Today’s reading from Mark 13 parallels Daniel. Jesus speaks of tribulation, of signs, and of the coming of the perfected Heaven and Earth. Jesus will be seen “coming in the clouds,” and He will gather the angels and the elect from all over the world. In that time, Jesus will provide the final judgment on humanity, raising some and condemning others.

This is the final chapter of our fallen world, still a part of the overall saga of salvation. Michelangelo depicts this brilliantly in the Sistine Chapel, from one end of the room to the other in the altar wall along with the frescoes on the side walls, in his magnificent “Last Judgment.” In this we see Christ coming in the clouds, gathering the angels and the elect, while casting the condemned to hell. We also see the angels and the elect trying to lift up those struggling toward salvation, while demons try to pull others into damnation. The cross and the scourging pillar are discarded, as Christ has fulfilled the Scriptures in this last day of judgment. (Click on the image to expand.)



But like any anxious reader or disciple, it’s often not enough to know what and where, but also when. At times, we all feel like the child in the back of the car, repeatedly demanding to know Are we there yet? When will we get there?  Neither Jesus or Daniel provide an answer. Daniel told his brethren to watch for signs, but did not give them a timetable. Jesus explicitly warns his disciples that they shall not know the day or the hour; not even Jesus could claim knowledge of that moment. Instead, Jesus urged his followers to look for signs that judgment was near — but to act as though judgment was always near. The timing, clearly, was not as important as the preparation.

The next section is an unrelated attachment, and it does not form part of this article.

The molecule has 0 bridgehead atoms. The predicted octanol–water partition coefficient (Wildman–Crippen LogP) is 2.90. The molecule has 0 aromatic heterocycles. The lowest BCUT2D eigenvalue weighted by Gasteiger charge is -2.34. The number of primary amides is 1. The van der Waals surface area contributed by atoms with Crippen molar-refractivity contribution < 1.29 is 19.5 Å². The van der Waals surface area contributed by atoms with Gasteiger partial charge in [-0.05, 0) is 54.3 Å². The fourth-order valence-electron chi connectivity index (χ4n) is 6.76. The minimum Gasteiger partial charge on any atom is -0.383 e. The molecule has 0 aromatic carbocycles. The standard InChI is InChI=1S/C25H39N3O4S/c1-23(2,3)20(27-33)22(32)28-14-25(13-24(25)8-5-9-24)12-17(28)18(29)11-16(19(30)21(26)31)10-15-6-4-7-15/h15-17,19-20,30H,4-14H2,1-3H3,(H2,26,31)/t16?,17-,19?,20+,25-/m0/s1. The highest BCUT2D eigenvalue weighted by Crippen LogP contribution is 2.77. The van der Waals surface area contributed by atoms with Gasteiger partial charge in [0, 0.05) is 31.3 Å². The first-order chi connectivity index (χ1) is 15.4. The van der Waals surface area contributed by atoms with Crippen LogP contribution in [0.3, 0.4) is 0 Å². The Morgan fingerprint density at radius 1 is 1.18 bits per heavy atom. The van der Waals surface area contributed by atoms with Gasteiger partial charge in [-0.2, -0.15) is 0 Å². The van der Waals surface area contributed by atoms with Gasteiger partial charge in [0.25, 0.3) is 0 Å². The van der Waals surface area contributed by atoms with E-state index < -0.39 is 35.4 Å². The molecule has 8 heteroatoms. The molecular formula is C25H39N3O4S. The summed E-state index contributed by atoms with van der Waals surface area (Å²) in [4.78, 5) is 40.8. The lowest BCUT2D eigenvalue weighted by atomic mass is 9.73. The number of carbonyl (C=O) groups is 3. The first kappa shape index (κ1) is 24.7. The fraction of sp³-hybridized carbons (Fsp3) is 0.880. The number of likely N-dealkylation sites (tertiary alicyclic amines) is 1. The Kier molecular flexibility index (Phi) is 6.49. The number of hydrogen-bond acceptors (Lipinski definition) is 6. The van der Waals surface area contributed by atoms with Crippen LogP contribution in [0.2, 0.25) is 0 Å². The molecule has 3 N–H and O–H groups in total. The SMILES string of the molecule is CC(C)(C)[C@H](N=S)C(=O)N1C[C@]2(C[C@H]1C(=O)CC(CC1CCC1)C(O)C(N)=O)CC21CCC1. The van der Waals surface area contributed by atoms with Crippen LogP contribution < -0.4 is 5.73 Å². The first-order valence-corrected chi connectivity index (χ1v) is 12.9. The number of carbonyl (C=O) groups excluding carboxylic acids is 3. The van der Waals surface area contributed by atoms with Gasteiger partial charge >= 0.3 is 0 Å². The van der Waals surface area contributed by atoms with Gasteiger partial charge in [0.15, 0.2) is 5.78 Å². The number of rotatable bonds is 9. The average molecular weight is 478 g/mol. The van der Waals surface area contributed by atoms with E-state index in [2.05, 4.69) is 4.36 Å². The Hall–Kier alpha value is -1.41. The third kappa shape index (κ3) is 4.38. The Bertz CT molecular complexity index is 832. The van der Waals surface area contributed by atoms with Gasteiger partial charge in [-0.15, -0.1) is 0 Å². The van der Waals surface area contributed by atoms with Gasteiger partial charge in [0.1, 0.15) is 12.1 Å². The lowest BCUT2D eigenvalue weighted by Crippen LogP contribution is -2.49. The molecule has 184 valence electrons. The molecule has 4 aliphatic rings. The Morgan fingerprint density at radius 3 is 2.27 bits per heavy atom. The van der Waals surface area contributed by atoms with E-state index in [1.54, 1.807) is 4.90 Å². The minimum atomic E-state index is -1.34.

There is a time for judgment, in other words, and a time for trust and faith. We have been told the entire story, and we know that the Lord will prevail. What matter is it of the time? We know the what, the where, and the why. Knowing this, we need to exercise our own judgment and discretion and frame our lives accordingly. The fallen world provides lots of tribulation, so it’s impossible for us to know whether a particular set of circumstances means that our own escape from the bondage of this life into the life of the Lord is imminent. Nor, in the end, should it matter. As Paul says in Hebrews, Jesus made the one sacrifice for all of us, and sits at the right hand of the Lord; “he has made perfect forever those who are being consecrated.” All we need to do is prepare ourselves through formation to His will and share in the joy of the Gospel’s full story of salvation.

What do you need — a map? If you do, take a tour of the Sistine Chapel. And to quote all of our exasperated fathers on the family road trip … we will get there when we get there. Don’t worry about it. Just be prepared to embrace the destination.

The front-page image is a detail of Michelangelo’s “The Last Judgment,” in the Sistine Chapel.